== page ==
Almost instantly, he responded and told me to overnight him all of my MRI images and any other documents I had that he could review. Within 1 day, I was on the phone with him talking about my case. Not only was he kind, helpful, and extremely knowledgeable, but I never felt rushed to get my questions in or to let him off the phone.

He didn’t owe me a thing. But, for whatever reason, he took the time to reassure me (for free). He totally knew that’s what I was looking for from him: reassurance. He knew my neurosurgeon, he knew I was in great hands, and he knew he had nothing to ‘gain’ by talking to me.

But he did it anyway. I still can’t get over this act of kindness.

Some business lessons we can all take away…

This is a great lesson for all of us business owners/entrepreneurs to remember. Yes, we need money to pay for our businesses and everything in our lives. But sometimes, just taking a few minutes or hours of our time can make all the difference to someone in need. Someone who maybe just needs a little reassurance, confidence, or “you’re doing the right thing” pat on the back.

Taking a break in your business, or having to slow down a little, won’t kill your business in the long run.

Your clients are more understanding than you might think. You’re human – it’s OK to have to let them know you have something serious going on.

Having smart systems in place, though, can help your business run on auto if you need a break, have a medical issue, or take a vacation.

2 // Join Me at The Elite Retreat – a 2-day business retreat for women entrepreneurs

There came a time about 9 months ago that I looked up from my MacBook, put down one of the 3 drinks I had on my desk, and realized that (while well intentioned) I had kind of forgotten to include “human interaction” in my list of to-dos of building my business.

Sometimes we forget that we still need to get out a meet other women entrepreneurs, make real life personal connections, and network when we’re building an online business.

As online entrepreneurs, it’s imperative that we get out from behind our MacBooks and connect with other highly driven women. To put ourselves in the environment of high energy, quality upleveling content, and success driven women.

When is the last time you gave yourself 2 days to immerse in yourself and your business?

I want to cordially invite you to a transformational opportunity to do just that.

Join me and other amazing like-minded high achievers for a 2-day business retreat for women – The Elite Retreat: A Special Event for Ambitious Women Who are Ready to Transform their Mindsets, Their Businesses, and Their Lives. It’s being run by a business coach I truly admire, Maryalice Goldsmith.

If you’re ready to learn from a seasoned pro on how to:

  • Break through your mindset blocks around money, time, and self-worth and open yourself up to receive in REALLY BIG WAYS!
  • Masterfully perfect your branding, messaging, and strategically position yourself in your market in order to attract your ideal client and double or triple your revenue by the end of 2017.
  • Discover when and how to build a dream team so you can do more of the work you love, make more money doing it, and pass off all those pesky tasks that are weighing you down.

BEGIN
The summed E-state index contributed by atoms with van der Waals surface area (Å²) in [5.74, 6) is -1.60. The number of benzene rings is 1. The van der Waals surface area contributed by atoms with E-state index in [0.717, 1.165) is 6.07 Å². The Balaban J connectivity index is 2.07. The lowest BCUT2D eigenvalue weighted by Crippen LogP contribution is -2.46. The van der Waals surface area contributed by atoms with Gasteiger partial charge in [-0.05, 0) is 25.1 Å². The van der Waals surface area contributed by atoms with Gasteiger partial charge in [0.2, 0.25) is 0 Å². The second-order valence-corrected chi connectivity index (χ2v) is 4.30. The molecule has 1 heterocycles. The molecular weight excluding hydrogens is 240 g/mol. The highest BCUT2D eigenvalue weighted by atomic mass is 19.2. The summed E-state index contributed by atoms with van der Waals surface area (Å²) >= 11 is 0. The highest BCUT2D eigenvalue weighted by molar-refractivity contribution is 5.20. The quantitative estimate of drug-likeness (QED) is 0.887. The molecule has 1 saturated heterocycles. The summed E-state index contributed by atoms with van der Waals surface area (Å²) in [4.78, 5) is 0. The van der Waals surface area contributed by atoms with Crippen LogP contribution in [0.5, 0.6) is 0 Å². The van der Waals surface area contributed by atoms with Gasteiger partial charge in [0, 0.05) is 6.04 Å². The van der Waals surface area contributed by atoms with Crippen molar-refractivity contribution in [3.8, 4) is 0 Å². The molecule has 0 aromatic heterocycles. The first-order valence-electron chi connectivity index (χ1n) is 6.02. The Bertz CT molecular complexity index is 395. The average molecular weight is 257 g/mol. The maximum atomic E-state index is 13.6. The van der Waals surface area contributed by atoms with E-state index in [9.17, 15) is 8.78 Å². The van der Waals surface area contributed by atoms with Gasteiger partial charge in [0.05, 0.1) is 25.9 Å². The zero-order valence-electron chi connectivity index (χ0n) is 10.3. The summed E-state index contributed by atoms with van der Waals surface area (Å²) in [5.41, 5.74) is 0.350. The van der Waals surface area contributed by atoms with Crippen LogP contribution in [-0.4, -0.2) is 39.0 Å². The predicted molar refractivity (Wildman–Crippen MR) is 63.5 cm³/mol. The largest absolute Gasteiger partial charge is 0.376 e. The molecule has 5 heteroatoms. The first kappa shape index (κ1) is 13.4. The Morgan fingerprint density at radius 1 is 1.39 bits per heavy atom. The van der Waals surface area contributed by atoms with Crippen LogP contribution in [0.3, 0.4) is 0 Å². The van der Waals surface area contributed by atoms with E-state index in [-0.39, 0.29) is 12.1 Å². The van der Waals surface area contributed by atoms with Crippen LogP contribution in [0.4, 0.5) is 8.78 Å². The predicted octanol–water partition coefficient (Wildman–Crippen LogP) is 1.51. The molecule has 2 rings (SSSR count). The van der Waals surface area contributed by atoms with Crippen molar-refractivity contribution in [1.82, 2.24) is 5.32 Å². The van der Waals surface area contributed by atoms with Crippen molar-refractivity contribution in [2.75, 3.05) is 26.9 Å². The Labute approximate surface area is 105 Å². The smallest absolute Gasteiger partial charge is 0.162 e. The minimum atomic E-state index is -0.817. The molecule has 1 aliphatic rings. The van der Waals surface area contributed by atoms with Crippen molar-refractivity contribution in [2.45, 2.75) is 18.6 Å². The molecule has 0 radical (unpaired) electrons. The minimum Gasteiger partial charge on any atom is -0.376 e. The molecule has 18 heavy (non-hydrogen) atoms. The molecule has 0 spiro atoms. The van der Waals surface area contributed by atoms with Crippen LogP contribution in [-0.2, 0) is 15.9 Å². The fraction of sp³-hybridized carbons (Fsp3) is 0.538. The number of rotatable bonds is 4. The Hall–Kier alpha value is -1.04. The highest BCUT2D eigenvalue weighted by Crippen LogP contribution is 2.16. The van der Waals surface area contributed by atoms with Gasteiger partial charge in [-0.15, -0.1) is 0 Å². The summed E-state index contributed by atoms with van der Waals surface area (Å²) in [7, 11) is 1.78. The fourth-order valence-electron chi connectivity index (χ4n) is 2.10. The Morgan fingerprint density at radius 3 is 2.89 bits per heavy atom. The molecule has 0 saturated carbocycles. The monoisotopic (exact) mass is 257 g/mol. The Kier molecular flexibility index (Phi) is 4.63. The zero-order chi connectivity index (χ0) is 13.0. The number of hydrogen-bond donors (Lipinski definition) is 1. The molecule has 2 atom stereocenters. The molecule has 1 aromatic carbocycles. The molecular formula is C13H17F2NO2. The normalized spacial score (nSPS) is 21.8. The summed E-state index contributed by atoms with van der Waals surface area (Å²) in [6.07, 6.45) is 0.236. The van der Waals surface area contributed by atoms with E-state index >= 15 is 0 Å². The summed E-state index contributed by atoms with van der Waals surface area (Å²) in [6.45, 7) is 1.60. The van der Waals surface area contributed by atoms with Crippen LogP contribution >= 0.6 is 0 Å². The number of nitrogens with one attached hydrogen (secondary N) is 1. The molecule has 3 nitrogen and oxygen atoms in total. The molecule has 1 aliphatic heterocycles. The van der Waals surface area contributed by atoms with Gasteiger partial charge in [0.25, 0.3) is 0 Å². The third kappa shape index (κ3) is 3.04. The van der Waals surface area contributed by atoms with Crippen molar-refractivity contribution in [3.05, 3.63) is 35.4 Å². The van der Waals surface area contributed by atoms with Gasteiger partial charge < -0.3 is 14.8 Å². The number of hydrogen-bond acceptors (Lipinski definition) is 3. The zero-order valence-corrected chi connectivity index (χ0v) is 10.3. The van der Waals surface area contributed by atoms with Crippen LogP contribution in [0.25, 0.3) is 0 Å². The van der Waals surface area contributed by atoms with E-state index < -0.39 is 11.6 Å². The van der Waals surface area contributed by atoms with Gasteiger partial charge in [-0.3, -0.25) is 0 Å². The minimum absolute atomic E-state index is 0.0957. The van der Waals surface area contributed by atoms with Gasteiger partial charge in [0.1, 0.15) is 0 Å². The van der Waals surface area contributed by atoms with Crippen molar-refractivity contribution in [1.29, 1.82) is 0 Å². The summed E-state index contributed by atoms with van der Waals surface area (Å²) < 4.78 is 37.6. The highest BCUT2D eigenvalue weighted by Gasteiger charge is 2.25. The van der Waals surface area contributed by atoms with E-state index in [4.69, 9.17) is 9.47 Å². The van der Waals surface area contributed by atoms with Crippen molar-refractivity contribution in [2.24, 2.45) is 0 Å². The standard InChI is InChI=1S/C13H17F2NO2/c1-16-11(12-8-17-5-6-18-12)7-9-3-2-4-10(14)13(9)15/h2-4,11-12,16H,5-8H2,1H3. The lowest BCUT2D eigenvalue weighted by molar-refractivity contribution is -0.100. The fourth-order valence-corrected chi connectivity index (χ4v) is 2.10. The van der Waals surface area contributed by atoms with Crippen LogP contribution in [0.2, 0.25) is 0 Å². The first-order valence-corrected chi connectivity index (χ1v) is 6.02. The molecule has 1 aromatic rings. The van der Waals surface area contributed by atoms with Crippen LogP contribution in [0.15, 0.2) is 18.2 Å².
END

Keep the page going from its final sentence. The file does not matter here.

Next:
• Clearly and effectively create a strategic 90-day plan customized to your business and finish 2017 powerfully.

Plus, I’m speaking on Day 2! So we get to hang out : ) And you’ll get the bonus of getting all of my best legal tips for women entrepreneurs in the online space.

Maryalice designed this retreat for the entrepreneur who’s 100% committed to change and growth in her business. This isn’t for everyone… it’s only for THE ELITE!

The entrepreneur who isn’t messing around. (That’s you! That’s what you’re here…)

I’d love for you to join me on October 5th & 6th in downtown Princeton, NJ at the historic Nassau Inn. I’m speaking on Day 2 (Oct 6!) on the top legal tips you need to effectively run your business. If you haven’t been to Princeton, I can tell you it’s well worth the trip. It’s one of the most (if not THE most) beautiful colleges I’ve ever been to, and fall in Princeton… you have no idea. Perfection.

To learn more and grab your spot click here.

Any questions? Just ask me! Or email me at [email protected]. I’m happy to chat with you about why I’m attending the ENTIRE retreat, what I’m talking about on Day 2, and the exclusive bonuses I’m offering at the retreat.

I hope you’re there so we can grab coffee, walk the gorgeous Princeton campus, and hopefully grab a meal together! <3

So tell me, what’s going on in your business? How’s your August going? Have you ever been to a business retreat before? 

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  1. So glad you had this done – that your experiences with health care and, in particular, with your neurosurgeon, went well, and that the outcome of the surgery has been so positive. We left Philly this spring after just a short time there, but I know UPenn and the area, and I’m just happy to know that you are doing okay. And, the NYC-based surgeon really did go above and beyond – which contradicts (in a good way!) the common perception of surgeons as disconnected and inhuman. 🙂 Take care, keep resting, and I hope you continue to feel better!

    1. Thank you so much, Anne! I really appreciate the kind words. I’m so grateful for the second opinion & the fact that, like you said, there are still kind surgeons out there ; ) Thank you again! Hope you’re having a great week! xo

  2. I have to admit that I don’t think Brain Surgery is an easy thing at all. You had every right to feel the way you did. In my case, I woke with my left side temporarily paralyzed. I too don’t remember all of it but there are parts of it that I’ll never forget. It also took me a few years before I was thinking properly but I very slowly saw progress. The brain is SERIOUSLY amazing. I’m so glad that you made it through and it was such an easier experience for you. I wouldn’t wish what I went through on my worst enemy let alone someone who is kind and helpful to others. It could have been much worse for you and I know it could have been much worse for me. That fact is truly traumatizing! As a business owner I struggle now with NOT sharing my story because people just don’t seem to take me seriously if I do. I think people tend to fear what they don’t understand. Maybe it was due to my location, I do not know but my doctors didn’t seem to talk to me as much. You are so right though! Sometimes, talking to another is all they really need. Emotional support is so important. You’re amazing! I TRULY wish that everyone were as understanding of that fact. Thank you for sharing your story and for being so brave.